• Emergency room visits and hospital stays and procedures       
  • Ambulatory services
  • Reimbursement for transportation to services
  • Prenatal, maternity, newborn, and pediatric care
  • Lab work and x-rays                                                                  
  • Indian/tribal health services                                                            
  • Rural health services                                                                         
  • Referrals to federally qualified health clinic services.

What are the cost shares/premiums and co-payments with HELP Act Medicaid?

Generally, recipients will pay a premium equal to 2% of their yearly income, which will be billed monthly. But, premiums/cost shares and co-payments when combined cannot exceed more than 5% of a recipients’ yearly income.

Paying Premiums

Overdue premium payments will be collected and failure to pay will result in notification to the Department of Revenue, and overdue payments may be collected via income taxes. However, if recipients are under 100% of the FPL (about $11,770 for an individual and $24,250 for a family of four per 2016 guidelines) their Medicaid coverage will not be cut-off due to failure to pay for premiums, but overdue payments may still be collected from tax returns. Recipients who are over 100% of the FPL and behind on premium payments will not be cut-off from coverage if they meet two of the following criteria:

  • Discharged from the military within 12 months prior
  • Enrolled in any Montana University system, tribal college, or accredited Montana college offering at least an associate’s degree
  • Participates in workforce program, such as through Job Services or an Apprenticeship Program
  • Participates in certain health behavior activities. For a list of what qualifies click here.


With the HELP Act, Medicaid does not have copayments for preventative health care services, regular immunizations, ordered medically necessary health screenings, generic pharmaceutical drugs, eyeglasses purchased through Medicaid program, or other services considered exempt by federal law. Additionally if a recipient is pregnant, 20 years old or younger, Native American, and/or terminally ill, then they are exempt from any co-payments. (see ARM 37.84.108 for details)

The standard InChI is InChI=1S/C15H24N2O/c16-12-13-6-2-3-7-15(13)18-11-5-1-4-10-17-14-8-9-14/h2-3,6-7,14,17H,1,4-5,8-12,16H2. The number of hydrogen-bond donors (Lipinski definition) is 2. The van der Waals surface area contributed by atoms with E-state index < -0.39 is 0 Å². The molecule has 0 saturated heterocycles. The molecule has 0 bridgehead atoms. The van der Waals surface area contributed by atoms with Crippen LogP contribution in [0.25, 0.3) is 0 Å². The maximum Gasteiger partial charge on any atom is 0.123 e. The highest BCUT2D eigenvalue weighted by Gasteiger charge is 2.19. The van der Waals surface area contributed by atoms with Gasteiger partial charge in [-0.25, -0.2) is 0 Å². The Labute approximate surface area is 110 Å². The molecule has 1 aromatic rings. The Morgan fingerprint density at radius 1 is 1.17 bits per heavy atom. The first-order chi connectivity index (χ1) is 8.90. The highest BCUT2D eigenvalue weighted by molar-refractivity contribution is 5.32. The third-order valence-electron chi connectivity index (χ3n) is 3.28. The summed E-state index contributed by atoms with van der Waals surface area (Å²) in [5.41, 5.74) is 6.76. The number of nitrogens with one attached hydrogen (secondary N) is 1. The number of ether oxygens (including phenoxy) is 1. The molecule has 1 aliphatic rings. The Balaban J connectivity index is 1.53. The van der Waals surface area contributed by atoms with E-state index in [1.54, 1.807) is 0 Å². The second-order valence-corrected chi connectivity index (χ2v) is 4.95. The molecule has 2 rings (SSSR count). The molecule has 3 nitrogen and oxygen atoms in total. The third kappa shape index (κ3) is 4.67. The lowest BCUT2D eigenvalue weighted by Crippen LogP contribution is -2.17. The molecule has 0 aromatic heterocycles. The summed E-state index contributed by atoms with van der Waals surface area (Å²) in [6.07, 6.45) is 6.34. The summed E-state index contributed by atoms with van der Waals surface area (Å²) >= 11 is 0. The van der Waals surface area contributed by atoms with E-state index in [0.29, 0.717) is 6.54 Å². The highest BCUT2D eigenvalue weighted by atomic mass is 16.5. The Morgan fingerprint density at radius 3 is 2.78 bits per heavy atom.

There is a quarterly (3 month period) limit to a recipient’s co-payments – it one-quarter of 3% of annual income. For example, say an individual makes $10,000/year, then 3% of their income is $300 and so the quarterly/three month cap on copayments is $75 – if they have reached that $75 limit within 3 months, they will not have any additional copayments for further services and care until the next 3 month period begins (see ARM 37.84.108, section (6) for rules).

Copayments for general services are as follows:

100% FPL and Under


*copayments look same for aligned plan*

Above 100% FPL
$75/dischargeInpatient Hospital10% provider reimbursed amount
 nonemergency services provided in an emergency room 
 pharmacy-preferred brand drugs 
 pharmacy-non-preferred brand drugs, including specialty drugs 
 professional services10% provider reimbursed amount
 outpatient facility services10% provider reimbursed amount
 Durable Medical Equipment10% provider reimbursed amount
 Lab and Radiology10% provider reimbursed amount

Are there any special rules for Native Americans?

Yes. Native Americans are exempt from co-payments and cost shares/premiums if they receive, have received, or are eligible for services by IHS, a Tribal 638 provider, IHS Tribal or Urban Indian Health provider, or through referral under contract services. They participate in what is called the Aligned Medicaid Alternative Benefits Program and it means they do not need to make additional payments like premiums and co-pays and they will have the same level of coverage, if not more, as HELP Act Medicaid. They can continue to use their local, IHS, or Tribal providers and Medicaid will reimburse those providers for services given.

Anything else?

If you were already on “traditional” Medicaid your services are now expanded to meet those covered through the HELP Act.

Did you know Medicaid reimburses transportation expenses for medical visits? Transportation costs of $5 or more incurred from visits to the closest available medical provider (i.e. if you live in Laurel and there is a doctor in Billings that provides the kind of care you need, you cannot be reimbursed for travel to see a doctor in Red Lodge for the same kind of appointment you could have seen a doctor for in Billings) can be reimbursed if requested.

What if I was denied from Medicaid or disagree with something that was done?

If you feel you are denied services or coverage unfairly, have a problem with billing or reimbursement, or encounter any other program problems, you have a right to request a Fair Hearing. Learn more by checking out our Fair Hearings FAQ

If you need advice or assistance resolving an issue with Medicaid, you can apply for free legal help from Montana Legal Services Association (MLSA). Learn how to apply for free legal help

Find more resources using our interactive Legal Guide.